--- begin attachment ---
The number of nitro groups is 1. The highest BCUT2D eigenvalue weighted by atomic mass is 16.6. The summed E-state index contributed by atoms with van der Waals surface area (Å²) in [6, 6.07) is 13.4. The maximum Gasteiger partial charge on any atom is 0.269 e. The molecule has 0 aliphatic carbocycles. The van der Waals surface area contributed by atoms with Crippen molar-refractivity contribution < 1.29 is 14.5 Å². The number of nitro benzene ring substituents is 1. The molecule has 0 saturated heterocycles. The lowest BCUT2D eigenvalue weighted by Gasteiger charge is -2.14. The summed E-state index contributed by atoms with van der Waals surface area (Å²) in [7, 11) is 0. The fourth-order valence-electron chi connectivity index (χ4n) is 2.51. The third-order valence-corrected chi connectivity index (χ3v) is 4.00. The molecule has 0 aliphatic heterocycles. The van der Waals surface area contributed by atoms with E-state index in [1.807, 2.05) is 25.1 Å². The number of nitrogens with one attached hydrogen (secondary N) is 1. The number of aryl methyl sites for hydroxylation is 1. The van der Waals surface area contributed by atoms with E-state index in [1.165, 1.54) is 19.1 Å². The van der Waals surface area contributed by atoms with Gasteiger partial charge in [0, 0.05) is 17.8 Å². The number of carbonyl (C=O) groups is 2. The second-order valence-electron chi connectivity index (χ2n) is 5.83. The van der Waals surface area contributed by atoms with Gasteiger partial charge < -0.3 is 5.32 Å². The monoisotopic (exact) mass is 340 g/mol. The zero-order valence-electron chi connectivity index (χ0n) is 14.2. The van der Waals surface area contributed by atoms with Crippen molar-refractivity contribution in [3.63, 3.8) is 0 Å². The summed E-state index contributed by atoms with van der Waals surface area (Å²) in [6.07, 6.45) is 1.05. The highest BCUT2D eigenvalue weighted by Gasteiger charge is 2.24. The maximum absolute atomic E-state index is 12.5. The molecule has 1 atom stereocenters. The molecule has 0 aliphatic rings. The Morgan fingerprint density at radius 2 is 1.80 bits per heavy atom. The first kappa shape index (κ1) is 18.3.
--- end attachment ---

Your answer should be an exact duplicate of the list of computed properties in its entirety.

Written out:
The number of nitro groups is 1. The highest BCUT2D eigenvalue weighted by atomic mass is 16.6. The summed E-state index contributed by atoms with van der Waals surface area (Å²) in [6, 6.07) is 13.4. The maximum Gasteiger partial charge on any atom is 0.269 e. The molecule has 0 aliphatic carbocycles. The van der Waals surface area contributed by atoms with Crippen molar-refractivity contribution < 1.29 is 14.5 Å². The number of nitro benzene ring substituents is 1. The molecule has 0 saturated heterocycles. The lowest BCUT2D eigenvalue weighted by Gasteiger charge is -2.14. The summed E-state index contributed by atoms with van der Waals surface area (Å²) in [7, 11) is 0. The fourth-order valence-electron chi connectivity index (χ4n) is 2.51. The third-order valence-corrected chi connectivity index (χ3v) is 4.00. The molecule has 0 aliphatic heterocycles. The van der Waals surface area contributed by atoms with E-state index in [1.807, 2.05) is 25.1 Å². The number of nitrogens with one attached hydrogen (secondary N) is 1. The number of aryl methyl sites for hydroxylation is 1. The van der Waals surface area contributed by atoms with E-state index in [1.165, 1.54) is 19.1 Å². The van der Waals surface area contributed by atoms with Gasteiger partial charge in [0, 0.05) is 17.8 Å². The number of carbonyl (C=O) groups is 2. The second-order valence-electron chi connectivity index (χ2n) is 5.83. The van der Waals surface area contributed by atoms with Gasteiger partial charge < -0.3 is 5.32 Å². The monoisotopic (exact) mass is 340 g/mol. The zero-order valence-electron chi connectivity index (χ0n) is 14.2. The van der Waals surface area contributed by atoms with Crippen molar-refractivity contribution in [3.63, 3.8) is 0 Å². The summed E-state index contributed by atoms with van der Waals surface area (Å²) in [6.07, 6.45) is 1.05. The highest BCUT2D eigenvalue weighted by Gasteiger charge is 2.24. The maximum absolute atomic E-state index is 12.5. The molecule has 1 atom stereocenters. The molecule has 0 aliphatic rings. The Morgan fingerprint density at radius 2 is 1.80 bits per heavy atom. The first kappa shape index (κ1) is 18.3.